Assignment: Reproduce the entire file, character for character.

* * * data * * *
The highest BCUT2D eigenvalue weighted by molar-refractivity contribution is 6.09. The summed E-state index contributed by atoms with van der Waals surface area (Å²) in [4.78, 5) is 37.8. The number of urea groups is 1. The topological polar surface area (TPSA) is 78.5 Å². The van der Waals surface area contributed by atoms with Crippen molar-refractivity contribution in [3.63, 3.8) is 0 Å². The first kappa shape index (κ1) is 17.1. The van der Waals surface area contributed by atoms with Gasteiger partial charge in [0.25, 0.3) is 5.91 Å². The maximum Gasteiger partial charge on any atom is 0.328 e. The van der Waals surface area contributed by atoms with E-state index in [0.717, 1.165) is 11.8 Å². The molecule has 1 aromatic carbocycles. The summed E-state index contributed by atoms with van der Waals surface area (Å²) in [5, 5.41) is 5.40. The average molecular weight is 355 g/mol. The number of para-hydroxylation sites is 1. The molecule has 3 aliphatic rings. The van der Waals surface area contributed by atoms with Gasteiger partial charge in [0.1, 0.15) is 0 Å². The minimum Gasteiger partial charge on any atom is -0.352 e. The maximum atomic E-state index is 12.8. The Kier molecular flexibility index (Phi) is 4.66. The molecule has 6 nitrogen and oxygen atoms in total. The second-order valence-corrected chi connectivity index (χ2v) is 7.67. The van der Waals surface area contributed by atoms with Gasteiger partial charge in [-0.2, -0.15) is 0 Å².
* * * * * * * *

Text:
The highest BCUT2D eigenvalue weighted by molar-refractivity contribution is 6.09. The summed E-state index contributed by atoms with van der Waals surface area (Å²) in [4.78, 5) is 37.8. The number of urea groups is 1. The topological polar surface area (TPSA) is 78.5 Å². The van der Waals surface area contributed by atoms with Crippen molar-refractivity contribution in [3.63, 3.8) is 0 Å². The first kappa shape index (κ1) is 17.1. The van der Waals surface area contributed by atoms with Gasteiger partial charge in [0.25, 0.3) is 5.91 Å². The maximum Gasteiger partial charge on any atom is 0.328 e. The van der Waals surface area contributed by atoms with E-state index in [0.717, 1.165) is 11.8 Å². The molecule has 1 aromatic carbocycles. The summed E-state index contributed by atoms with van der Waals surface area (Å²) in [5, 5.41) is 5.40. The average molecular weight is 355 g/mol. The number of para-hydroxylation sites is 1. The molecule has 3 aliphatic rings. The van der Waals surface area contributed by atoms with Gasteiger partial charge in [0.1, 0.15) is 0 Å². The minimum Gasteiger partial charge on any atom is -0.352 e. The maximum atomic E-state index is 12.8. The Kier molecular flexibility index (Phi) is 4.66. The molecule has 6 nitrogen and oxygen atoms in total. The second-order valence-corrected chi connectivity index (χ2v) is 7.67. The van der Waals surface area contributed by atoms with Gasteiger partial charge in [-0.2, -0.15) is 0 Å².